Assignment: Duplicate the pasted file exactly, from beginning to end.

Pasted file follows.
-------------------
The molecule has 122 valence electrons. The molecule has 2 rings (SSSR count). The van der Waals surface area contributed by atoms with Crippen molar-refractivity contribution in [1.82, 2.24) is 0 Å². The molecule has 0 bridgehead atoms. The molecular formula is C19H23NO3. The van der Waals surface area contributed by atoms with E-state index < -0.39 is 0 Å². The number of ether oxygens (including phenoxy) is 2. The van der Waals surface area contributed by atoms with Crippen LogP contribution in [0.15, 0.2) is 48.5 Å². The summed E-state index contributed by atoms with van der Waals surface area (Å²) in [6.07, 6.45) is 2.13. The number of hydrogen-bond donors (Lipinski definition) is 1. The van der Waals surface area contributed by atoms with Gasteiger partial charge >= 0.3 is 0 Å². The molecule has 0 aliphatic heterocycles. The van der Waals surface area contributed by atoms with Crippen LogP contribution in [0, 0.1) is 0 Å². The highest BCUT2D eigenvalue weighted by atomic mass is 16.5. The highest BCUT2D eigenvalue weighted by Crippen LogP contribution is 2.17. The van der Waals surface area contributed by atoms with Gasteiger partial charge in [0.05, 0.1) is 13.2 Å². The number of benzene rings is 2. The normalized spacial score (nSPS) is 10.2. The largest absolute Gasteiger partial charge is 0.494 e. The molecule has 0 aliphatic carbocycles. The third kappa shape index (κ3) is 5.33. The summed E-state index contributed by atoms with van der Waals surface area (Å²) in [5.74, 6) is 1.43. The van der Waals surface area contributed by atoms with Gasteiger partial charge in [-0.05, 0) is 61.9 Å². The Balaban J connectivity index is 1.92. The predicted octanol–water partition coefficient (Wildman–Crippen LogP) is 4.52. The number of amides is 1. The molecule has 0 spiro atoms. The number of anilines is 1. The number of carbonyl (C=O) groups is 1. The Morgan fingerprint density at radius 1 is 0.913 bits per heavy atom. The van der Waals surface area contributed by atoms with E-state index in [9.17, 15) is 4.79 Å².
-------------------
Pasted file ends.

The molecule has 122 valence electrons. The molecule has 2 rings (SSSR count). The van der Waals surface area contributed by atoms with Crippen molar-refractivity contribution in [1.82, 2.24) is 0 Å². The molecule has 0 bridgehead atoms. The molecular formula is C19H23NO3. The van der Waals surface area contributed by atoms with E-state index < -0.39 is 0 Å². The number of ether oxygens (including phenoxy) is 2. The van der Waals surface area contributed by atoms with Crippen LogP contribution in [0.15, 0.2) is 48.5 Å². The summed E-state index contributed by atoms with van der Waals surface area (Å²) in [6.07, 6.45) is 2.13. The number of hydrogen-bond donors (Lipinski definition) is 1. The van der Waals surface area contributed by atoms with Gasteiger partial charge >= 0.3 is 0 Å². The molecule has 0 aliphatic heterocycles. The van der Waals surface area contributed by atoms with Crippen LogP contribution in [0, 0.1) is 0 Å². The highest BCUT2D eigenvalue weighted by atomic mass is 16.5. The highest BCUT2D eigenvalue weighted by Crippen LogP contribution is 2.17. The van der Waals surface area contributed by atoms with Gasteiger partial charge in [0.05, 0.1) is 13.2 Å². The number of benzene rings is 2. The normalized spacial score (nSPS) is 10.2. The largest absolute Gasteiger partial charge is 0.494 e. The molecule has 0 aliphatic carbocycles. The third kappa shape index (κ3) is 5.33. The summed E-state index contributed by atoms with van der Waals surface area (Å²) in [5.74, 6) is 1.43. The van der Waals surface area contributed by atoms with Gasteiger partial charge in [-0.05, 0) is 61.9 Å². The Balaban J connectivity index is 1.92. The predicted octanol–water partition coefficient (Wildman–Crippen LogP) is 4.52. The number of amides is 1. The molecule has 0 spiro atoms. The number of anilines is 1. The number of carbonyl (C=O) groups is 1. The Morgan fingerprint density at radius 1 is 0.913 bits per heavy atom. The van der Waals surface area contributed by atoms with E-state index in [9.17, 15) is 4.79 Å².